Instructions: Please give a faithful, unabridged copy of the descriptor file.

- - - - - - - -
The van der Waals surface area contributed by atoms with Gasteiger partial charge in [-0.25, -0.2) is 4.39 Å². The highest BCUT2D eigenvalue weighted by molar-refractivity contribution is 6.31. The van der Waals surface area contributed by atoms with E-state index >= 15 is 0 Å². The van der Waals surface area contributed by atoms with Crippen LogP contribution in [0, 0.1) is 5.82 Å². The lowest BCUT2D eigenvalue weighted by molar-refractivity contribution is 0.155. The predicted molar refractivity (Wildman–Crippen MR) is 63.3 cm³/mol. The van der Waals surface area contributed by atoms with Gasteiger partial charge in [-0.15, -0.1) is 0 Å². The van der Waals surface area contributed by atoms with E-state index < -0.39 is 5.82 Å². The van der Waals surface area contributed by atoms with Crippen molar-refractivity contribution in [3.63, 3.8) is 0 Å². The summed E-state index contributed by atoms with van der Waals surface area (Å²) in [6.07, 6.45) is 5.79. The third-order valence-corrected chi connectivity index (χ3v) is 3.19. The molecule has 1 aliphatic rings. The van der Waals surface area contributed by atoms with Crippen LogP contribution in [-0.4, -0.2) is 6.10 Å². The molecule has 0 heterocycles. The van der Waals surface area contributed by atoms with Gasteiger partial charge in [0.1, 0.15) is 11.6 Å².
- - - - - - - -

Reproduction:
The van der Waals surface area contributed by atoms with Gasteiger partial charge in [-0.25, -0.2) is 4.39 Å². The highest BCUT2D eigenvalue weighted by molar-refractivity contribution is 6.31. The van der Waals surface area contributed by atoms with E-state index >= 15 is 0 Å². The van der Waals surface area contributed by atoms with Crippen LogP contribution in [0, 0.1) is 5.82 Å². The lowest BCUT2D eigenvalue weighted by molar-refractivity contribution is 0.155. The predicted molar refractivity (Wildman–Crippen MR) is 63.3 cm³/mol. The van der Waals surface area contributed by atoms with Gasteiger partial charge in [-0.15, -0.1) is 0 Å². The van der Waals surface area contributed by atoms with E-state index < -0.39 is 5.82 Å². The van der Waals surface area contributed by atoms with Crippen molar-refractivity contribution in [3.63, 3.8) is 0 Å². The summed E-state index contributed by atoms with van der Waals surface area (Å²) in [6.07, 6.45) is 5.79. The third-order valence-corrected chi connectivity index (χ3v) is 3.19. The molecule has 1 aliphatic rings. The van der Waals surface area contributed by atoms with Crippen LogP contribution in [-0.4, -0.2) is 6.10 Å². The molecule has 0 heterocycles. The van der Waals surface area contributed by atoms with Gasteiger partial charge in [0.1, 0.15) is 11.6 Å².